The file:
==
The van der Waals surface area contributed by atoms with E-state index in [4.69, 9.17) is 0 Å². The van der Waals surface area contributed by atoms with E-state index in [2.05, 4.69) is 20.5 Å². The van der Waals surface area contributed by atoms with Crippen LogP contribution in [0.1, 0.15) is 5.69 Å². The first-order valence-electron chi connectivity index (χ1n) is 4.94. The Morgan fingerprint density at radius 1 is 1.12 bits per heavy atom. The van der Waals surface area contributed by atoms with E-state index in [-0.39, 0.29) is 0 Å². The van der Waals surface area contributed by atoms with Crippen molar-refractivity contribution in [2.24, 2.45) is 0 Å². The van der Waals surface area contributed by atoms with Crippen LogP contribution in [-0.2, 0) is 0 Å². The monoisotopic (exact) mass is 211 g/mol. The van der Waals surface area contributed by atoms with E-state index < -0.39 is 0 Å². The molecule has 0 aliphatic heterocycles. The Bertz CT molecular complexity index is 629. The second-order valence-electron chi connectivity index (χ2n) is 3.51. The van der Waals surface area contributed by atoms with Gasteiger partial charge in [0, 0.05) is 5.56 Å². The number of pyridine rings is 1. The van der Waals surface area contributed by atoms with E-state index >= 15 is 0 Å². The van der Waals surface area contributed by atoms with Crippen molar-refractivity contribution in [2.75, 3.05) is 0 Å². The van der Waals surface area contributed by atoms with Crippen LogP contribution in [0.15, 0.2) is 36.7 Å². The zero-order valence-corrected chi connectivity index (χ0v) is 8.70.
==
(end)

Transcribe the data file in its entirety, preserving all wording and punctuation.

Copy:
The van der Waals surface area contributed by atoms with E-state index in [4.69, 9.17) is 0 Å². The van der Waals surface area contributed by atoms with E-state index in [2.05, 4.69) is 20.5 Å². The van der Waals surface area contributed by atoms with Crippen LogP contribution in [0.1, 0.15) is 5.69 Å². The first-order valence-electron chi connectivity index (χ1n) is 4.94. The Morgan fingerprint density at radius 1 is 1.12 bits per heavy atom. The van der Waals surface area contributed by atoms with E-state index in [-0.39, 0.29) is 0 Å². The van der Waals surface area contributed by atoms with Crippen molar-refractivity contribution in [2.24, 2.45) is 0 Å². The van der Waals surface area contributed by atoms with Crippen LogP contribution in [-0.2, 0) is 0 Å². The monoisotopic (exact) mass is 211 g/mol. The van der Waals surface area contributed by atoms with E-state index < -0.39 is 0 Å². The molecule has 0 aliphatic heterocycles. The Bertz CT molecular complexity index is 629. The second-order valence-electron chi connectivity index (χ2n) is 3.51. The van der Waals surface area contributed by atoms with Gasteiger partial charge in [0, 0.05) is 5.56 Å². The number of pyridine rings is 1. The van der Waals surface area contributed by atoms with E-state index >= 15 is 0 Å². The van der Waals surface area contributed by atoms with Crippen molar-refractivity contribution in [2.75, 3.05) is 0 Å². The van der Waals surface area contributed by atoms with Crippen LogP contribution in [0.15, 0.2) is 36.7 Å². The zero-order valence-corrected chi connectivity index (χ0v) is 8.70.